Driving Age Up Monday


After years of debate, come Monday the driving age will be increased from 15 to 16 years.
Will it make a difference?
Those motorway /police reality TV shows seem to suggest there is a culture among certain youngish drivers (but some in their 20s) who don’t give a toss about driving drunk or on drugs, piling the car with mates even when they are on a restricted licence and in some cases are driving around without any licence or intention of getting one.
Not to mention the morons who get their kicks from being chased by police. And those who keep reoffending because the punishment is too light -or they never pay their fines.
The ministry of transport says people 15-24 years make up 14.6% of the population and 15% of all licensed drivers.
Last year that age grouping was involved in around 35% of all serious injury crashes.
Crashes where those drivers were at fault resulted in 128 deaths and 697 serious injuries last year.
The Government says increasing the age to 16 strikes a balance between ensuring our young people have the maturity and the cognitive skills to get behind the wheel, and not unduly affecting their personal freedom.

New minimum ages for obtaining Restricted and full licences will also apply.

An exemption process is available for those currently holding a Learner licence as at August 1 who, when they turn 16, wish to progress to a Restricted licence, if they meet certain conditions.

Details of the changes




  1. DanC says:

    I think the penalties are too light for those who break the law. That’s where the rules should change.

  2. rtc says:

    This is one of the few areas where I agree with Joyce, raising the age to 16 is a good start but it should ideally go up to 18 in the next few years. There’s no reason 16 year olds should be driving IMO.

  3. KarlHansen says:

    In fact it is one of those areas (like drunk driving) where Joyce wavered and downlplayed and reduced the change proposals, but in the end decided that a little bit could be done. The only area where he is decisive is when calling in orders to the roadbuilders.

  4. LucyJH says:

    I think it will make a difference but the police are going to have to enforce the restricted license conditions much more rigidly. Which they probably don’t have themoney to do since I don’t remember their funding being increased much in the GPS

  5. Mark says:

    I think it should have stayed at 15. And I say that as a parent of a 15yr old, who has just scrapped in.

    One of the problems we have is we’re delaying our children growing up - longer at school / longer as “kids”. But they actually grow up physically quicker now than previous generations.

    For my boy, we’re doing training now, and we’ll spend the next year every weekend. He will be very well supervised and will probably get a good 2 years of closely supervised driving. So if he then goes off to say Otago he will have had an extra years experience than the next lot coming through.

    Statictically the Learners/restricteds aren’t the issue on the road it’s when they’re older and have their own cars.

    I’d have been happy for learners to still be 15 - restricteds/full moved out 6-12 months.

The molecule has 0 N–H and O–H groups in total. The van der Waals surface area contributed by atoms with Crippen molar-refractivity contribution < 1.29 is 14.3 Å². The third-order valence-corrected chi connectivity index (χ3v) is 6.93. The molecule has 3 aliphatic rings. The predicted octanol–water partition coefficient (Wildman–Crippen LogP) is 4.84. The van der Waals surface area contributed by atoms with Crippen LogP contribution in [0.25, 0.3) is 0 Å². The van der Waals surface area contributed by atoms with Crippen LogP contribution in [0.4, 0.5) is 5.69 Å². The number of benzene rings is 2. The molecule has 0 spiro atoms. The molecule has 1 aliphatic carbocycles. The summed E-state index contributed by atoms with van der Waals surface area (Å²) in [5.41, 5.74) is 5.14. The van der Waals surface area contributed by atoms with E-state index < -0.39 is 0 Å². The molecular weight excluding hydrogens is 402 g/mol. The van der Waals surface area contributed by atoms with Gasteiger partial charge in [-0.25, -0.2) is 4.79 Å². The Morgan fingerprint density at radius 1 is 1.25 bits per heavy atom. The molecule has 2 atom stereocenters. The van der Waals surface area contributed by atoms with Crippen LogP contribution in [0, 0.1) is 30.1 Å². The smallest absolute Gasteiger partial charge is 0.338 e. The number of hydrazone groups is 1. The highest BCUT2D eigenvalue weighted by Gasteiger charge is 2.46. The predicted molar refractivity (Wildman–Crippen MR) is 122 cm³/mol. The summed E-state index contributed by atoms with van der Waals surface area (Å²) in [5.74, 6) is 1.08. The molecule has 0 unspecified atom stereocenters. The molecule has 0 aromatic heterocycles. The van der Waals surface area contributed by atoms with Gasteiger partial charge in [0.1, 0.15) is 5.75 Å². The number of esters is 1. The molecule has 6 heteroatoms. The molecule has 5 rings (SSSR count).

The real issue is the number of proper training hours. AA say you need 120 - which will take about a year to get with parental supervision.

  6. Antz says:

    Feh, It is irritating having to pay a quite a few dollars to do a 10 question quiz before getting your license in my opinion…..Sigh! -.-’

  7. Harry McDonald says:

    Yes let’s push up the penalties; that will solve it.
    A 16 year old will have to sit down before driving and weigh up all the possible permutations of how much he/she might be fined. Yeah right!

  8. KarlHansen says:

    “One of the problems we have is we’re delaying our children growing up – longer at school / longer as “kids”. But they actually grow up physically quicker now than previous generations.”

    Mark - numerous studies have shown that driving risk is directly linked to age, and that across the board, this CANNOT be prevented by extra training. Good training may reduce their accident risk, but they still remain hugely more likely to crash (and hit somebody else while doing it) than people who start training later.

    That is not hearsay, that has been proven by numerous studies - empirically (statistics), neurologically, psychological studies. Individual kids can be less risk-prone, but as a group, teenagers are just lethal to themselves and others, plus they are more likely to experience dangerous peer pressure at that age.

    So the driving age should be raised to 18, as it is in most European countries, which put us into the dust in terms of road safety. Individual rights here should clearly be put back for the benefit of all of society.

    I don’t agree that that prevents them from growing up. In fact, they haven’t grown up at 15 at all yet, and you can’t really hasten that. It’s biology, and has nothing to do with size, or their position in society either.

  9. Amber Harrison says:

    Hi, I am just wondering what are the conditions for the exemption, I have had my learners for a year and a half and I am 16?



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